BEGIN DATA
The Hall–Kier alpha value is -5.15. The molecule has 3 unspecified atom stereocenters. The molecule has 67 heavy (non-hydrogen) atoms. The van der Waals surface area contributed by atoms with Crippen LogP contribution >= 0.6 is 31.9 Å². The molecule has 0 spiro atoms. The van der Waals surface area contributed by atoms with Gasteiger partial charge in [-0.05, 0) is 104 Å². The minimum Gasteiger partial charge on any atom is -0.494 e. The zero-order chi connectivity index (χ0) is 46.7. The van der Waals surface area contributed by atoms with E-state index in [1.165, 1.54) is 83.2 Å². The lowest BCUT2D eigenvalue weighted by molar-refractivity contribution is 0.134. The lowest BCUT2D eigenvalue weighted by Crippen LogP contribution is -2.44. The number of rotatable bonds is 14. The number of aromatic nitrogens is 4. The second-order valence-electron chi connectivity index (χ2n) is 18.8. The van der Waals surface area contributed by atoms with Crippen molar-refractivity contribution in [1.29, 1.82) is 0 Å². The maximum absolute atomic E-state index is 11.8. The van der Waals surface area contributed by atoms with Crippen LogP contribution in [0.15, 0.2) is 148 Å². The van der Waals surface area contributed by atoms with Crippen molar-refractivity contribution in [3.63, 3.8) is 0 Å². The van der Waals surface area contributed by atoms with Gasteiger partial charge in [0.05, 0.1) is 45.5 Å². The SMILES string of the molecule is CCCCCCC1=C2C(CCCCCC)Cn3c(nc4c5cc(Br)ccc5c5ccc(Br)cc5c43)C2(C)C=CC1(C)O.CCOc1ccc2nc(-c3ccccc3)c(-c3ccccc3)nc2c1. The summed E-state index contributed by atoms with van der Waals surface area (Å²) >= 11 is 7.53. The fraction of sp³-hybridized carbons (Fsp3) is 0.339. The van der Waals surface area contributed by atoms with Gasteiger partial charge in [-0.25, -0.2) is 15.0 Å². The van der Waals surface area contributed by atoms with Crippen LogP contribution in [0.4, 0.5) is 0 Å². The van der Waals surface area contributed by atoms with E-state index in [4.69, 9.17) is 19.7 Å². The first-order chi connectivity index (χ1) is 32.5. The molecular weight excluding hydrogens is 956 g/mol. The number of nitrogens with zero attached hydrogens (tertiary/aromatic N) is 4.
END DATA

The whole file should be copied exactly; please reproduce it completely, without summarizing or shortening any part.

The Hall–Kier alpha value is -5.15. The molecule has 3 unspecified atom stereocenters. The molecule has 67 heavy (non-hydrogen) atoms. The van der Waals surface area contributed by atoms with Crippen LogP contribution >= 0.6 is 31.9 Å². The molecule has 0 spiro atoms. The van der Waals surface area contributed by atoms with Gasteiger partial charge in [-0.05, 0) is 104 Å². The minimum Gasteiger partial charge on any atom is -0.494 e. The zero-order chi connectivity index (χ0) is 46.7. The van der Waals surface area contributed by atoms with E-state index in [1.165, 1.54) is 83.2 Å². The lowest BCUT2D eigenvalue weighted by molar-refractivity contribution is 0.134. The lowest BCUT2D eigenvalue weighted by Crippen LogP contribution is -2.44. The number of rotatable bonds is 14. The number of aromatic nitrogens is 4. The second-order valence-electron chi connectivity index (χ2n) is 18.8. The van der Waals surface area contributed by atoms with Crippen molar-refractivity contribution in [1.29, 1.82) is 0 Å². The maximum absolute atomic E-state index is 11.8. The van der Waals surface area contributed by atoms with Crippen LogP contribution in [0.15, 0.2) is 148 Å². The van der Waals surface area contributed by atoms with Crippen molar-refractivity contribution in [3.63, 3.8) is 0 Å². The van der Waals surface area contributed by atoms with Gasteiger partial charge in [0.05, 0.1) is 45.5 Å². The SMILES string of the molecule is CCCCCCC1=C2C(CCCCCC)Cn3c(nc4c5cc(Br)ccc5c5ccc(Br)cc5c43)C2(C)C=CC1(C)O.CCOc1ccc2nc(-c3ccccc3)c(-c3ccccc3)nc2c1. The summed E-state index contributed by atoms with van der Waals surface area (Å²) >= 11 is 7.53. The fraction of sp³-hybridized carbons (Fsp3) is 0.339. The van der Waals surface area contributed by atoms with Gasteiger partial charge in [-0.25, -0.2) is 15.0 Å². The van der Waals surface area contributed by atoms with Crippen LogP contribution in [0.4, 0.5) is 0 Å². The van der Waals surface area contributed by atoms with E-state index in [4.69, 9.17) is 19.7 Å². The first-order chi connectivity index (χ1) is 32.5. The molecular weight excluding hydrogens is 956 g/mol. The number of nitrogens with zero attached hydrogens (tertiary/aromatic N) is 4.